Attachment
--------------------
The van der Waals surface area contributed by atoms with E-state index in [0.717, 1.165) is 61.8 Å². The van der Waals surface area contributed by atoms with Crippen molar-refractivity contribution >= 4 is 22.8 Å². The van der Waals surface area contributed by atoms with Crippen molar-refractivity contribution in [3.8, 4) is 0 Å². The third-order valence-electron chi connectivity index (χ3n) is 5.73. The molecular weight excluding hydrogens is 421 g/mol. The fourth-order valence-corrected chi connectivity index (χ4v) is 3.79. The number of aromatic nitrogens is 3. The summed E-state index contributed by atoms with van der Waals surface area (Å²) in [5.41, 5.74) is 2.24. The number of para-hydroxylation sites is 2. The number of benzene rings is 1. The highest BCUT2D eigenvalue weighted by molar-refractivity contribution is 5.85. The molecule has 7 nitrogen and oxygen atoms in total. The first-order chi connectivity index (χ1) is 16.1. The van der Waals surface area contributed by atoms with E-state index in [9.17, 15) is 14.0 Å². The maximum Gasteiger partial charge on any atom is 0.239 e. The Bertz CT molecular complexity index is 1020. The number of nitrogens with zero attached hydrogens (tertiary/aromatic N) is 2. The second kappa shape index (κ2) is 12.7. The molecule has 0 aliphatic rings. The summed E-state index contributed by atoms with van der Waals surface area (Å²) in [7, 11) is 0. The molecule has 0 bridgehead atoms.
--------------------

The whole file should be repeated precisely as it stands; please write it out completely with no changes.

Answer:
The van der Waals surface area contributed by atoms with E-state index in [0.717, 1.165) is 61.8 Å². The van der Waals surface area contributed by atoms with Crippen molar-refractivity contribution >= 4 is 22.8 Å². The van der Waals surface area contributed by atoms with Crippen molar-refractivity contribution in [3.8, 4) is 0 Å². The third-order valence-electron chi connectivity index (χ3n) is 5.73. The molecular weight excluding hydrogens is 421 g/mol. The fourth-order valence-corrected chi connectivity index (χ4v) is 3.79. The number of aromatic nitrogens is 3. The summed E-state index contributed by atoms with van der Waals surface area (Å²) in [5.41, 5.74) is 2.24. The number of para-hydroxylation sites is 2. The number of benzene rings is 1. The highest BCUT2D eigenvalue weighted by molar-refractivity contribution is 5.85. The molecule has 7 nitrogen and oxygen atoms in total. The first-order chi connectivity index (χ1) is 16.1. The van der Waals surface area contributed by atoms with E-state index in [9.17, 15) is 14.0 Å². The maximum Gasteiger partial charge on any atom is 0.239 e. The Bertz CT molecular complexity index is 1020. The number of nitrogens with zero attached hydrogens (tertiary/aromatic N) is 2. The second kappa shape index (κ2) is 12.7. The molecule has 0 aliphatic rings. The summed E-state index contributed by atoms with van der Waals surface area (Å²) in [7, 11) is 0. The molecule has 0 bridgehead atoms.